Evaluation of Ignition Timing Predictions Using Control-Oriented Models in Kinetically-Modulated Combustion Regimes

Paper #:
  • 2012-01-1136

Published:
  • 2012-04-16
DOI:
  • 10.4271/2012-01-1136
Citation:
Goldsborough, S., Smith, T., Johnson, M., and McConnell, S., "Evaluation of Ignition Timing Predictions Using Control-Oriented Models in Kinetically-Modulated Combustion Regimes," SAE Technical Paper 2012-01-1136, 2012, https://doi.org/10.4271/2012-01-1136.
Pages:
19
Abstract:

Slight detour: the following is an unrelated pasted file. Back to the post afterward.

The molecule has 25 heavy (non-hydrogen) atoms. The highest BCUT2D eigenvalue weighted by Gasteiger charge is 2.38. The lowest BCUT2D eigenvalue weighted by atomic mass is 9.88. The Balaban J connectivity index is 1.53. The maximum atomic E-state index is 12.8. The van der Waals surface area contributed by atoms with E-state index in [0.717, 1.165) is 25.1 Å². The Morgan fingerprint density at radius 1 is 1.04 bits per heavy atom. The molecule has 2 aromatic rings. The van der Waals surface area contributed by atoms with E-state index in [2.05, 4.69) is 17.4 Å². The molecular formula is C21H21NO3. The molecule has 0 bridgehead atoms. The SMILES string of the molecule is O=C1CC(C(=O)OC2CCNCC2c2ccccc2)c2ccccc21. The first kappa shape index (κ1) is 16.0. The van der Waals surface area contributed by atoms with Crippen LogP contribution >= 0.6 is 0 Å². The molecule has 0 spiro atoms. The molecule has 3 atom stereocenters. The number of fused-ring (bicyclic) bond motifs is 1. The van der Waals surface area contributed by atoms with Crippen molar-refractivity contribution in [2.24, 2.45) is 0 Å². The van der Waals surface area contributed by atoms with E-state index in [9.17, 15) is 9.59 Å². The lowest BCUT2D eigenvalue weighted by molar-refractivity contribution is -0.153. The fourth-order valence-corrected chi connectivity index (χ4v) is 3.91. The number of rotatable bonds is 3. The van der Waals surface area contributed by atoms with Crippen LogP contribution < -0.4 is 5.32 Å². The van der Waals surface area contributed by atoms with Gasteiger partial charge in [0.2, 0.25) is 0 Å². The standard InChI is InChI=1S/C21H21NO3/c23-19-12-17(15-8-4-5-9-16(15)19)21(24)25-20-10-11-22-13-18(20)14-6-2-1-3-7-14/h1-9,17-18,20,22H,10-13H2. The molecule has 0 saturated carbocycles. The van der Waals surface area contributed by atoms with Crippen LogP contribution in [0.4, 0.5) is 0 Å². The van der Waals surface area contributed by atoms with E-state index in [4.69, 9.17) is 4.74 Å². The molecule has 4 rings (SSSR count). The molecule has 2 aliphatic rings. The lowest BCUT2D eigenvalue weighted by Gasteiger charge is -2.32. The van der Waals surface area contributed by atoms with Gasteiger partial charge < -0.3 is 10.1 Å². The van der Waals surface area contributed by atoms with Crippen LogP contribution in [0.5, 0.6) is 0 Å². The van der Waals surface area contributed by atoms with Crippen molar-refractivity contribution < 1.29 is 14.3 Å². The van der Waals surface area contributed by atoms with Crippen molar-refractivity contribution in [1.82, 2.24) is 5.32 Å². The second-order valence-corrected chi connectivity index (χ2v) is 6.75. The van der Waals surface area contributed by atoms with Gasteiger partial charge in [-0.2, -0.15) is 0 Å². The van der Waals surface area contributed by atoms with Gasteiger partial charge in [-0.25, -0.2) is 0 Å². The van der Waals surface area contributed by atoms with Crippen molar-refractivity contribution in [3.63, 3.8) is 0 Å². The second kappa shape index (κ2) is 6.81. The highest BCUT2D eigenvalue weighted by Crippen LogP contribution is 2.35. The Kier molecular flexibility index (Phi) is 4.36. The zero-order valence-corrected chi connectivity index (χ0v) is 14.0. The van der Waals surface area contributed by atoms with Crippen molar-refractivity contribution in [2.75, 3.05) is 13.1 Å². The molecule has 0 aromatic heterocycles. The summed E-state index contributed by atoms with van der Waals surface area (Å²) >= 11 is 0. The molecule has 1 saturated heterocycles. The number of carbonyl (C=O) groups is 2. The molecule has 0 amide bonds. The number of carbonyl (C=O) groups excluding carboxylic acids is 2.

Knock integrals and corresponding ignition delay (τ) correlations are often used in model-based control algorithms in order to predict ignition timing for kinetically modulated combustion regimes such as HCCI and PCCI. They can also be used to estimate knock-inception during conventional SI operation. The purpose of this study is to investigate the performance of various τ correlations proposed in the literature, including those developed based on fundamental data from shock tubes and rapid compression machines, those based on predictions from isochoric simulations using detailed chemical kinetic mechanisms, and those deduced from data of operating engines. A 0D engine simulation framework is used to compare the correlation performance where evaluations are based on the temperatures required at intake valve closure (TIVC) in order to achieve a fixed CA50 point over a range of conditions. In this study engine speeds from 500 to 4000 rpm are covered with fuel mean effective pressures (FMEP) ranging from approximately 5 to 70 bar. Two low temperature combustion schemes are utilized here, one which is fuel lean with atmospheric oxygen concentrations, and another which employs stoichiometric fuel-to-oxygen loadings but is diluted with various levels of EGR.It is noted that some features of each of the correlations follow the trends exhibited by the LLNL detailed toluene reference fuel (TRF) mechanism, however none is a good match under all conditions. The TIVC "operating maps" illustrate some similarities between the correlations, as well as some significant differences. A few correlations indicate the existence of a TIVC "fall-off" regime, especially at higher fuel loadings, i.e., boost pressures, due to the influence of low temperature/NTC chemistry. This regime however, is diminished with high EGR due primarily to the reduction in oxygen in the system. Under many conditions covered in this study a few correlations do a very inadequate job following the trends of the LLNL TRF mechanism. This study demonstrates the need for a robust correlation that includes low temperature/NTC chemistry, and is valid over a wide range of engine operating conditions, as well as various levels of fuel reactivity, i.e., octane number.
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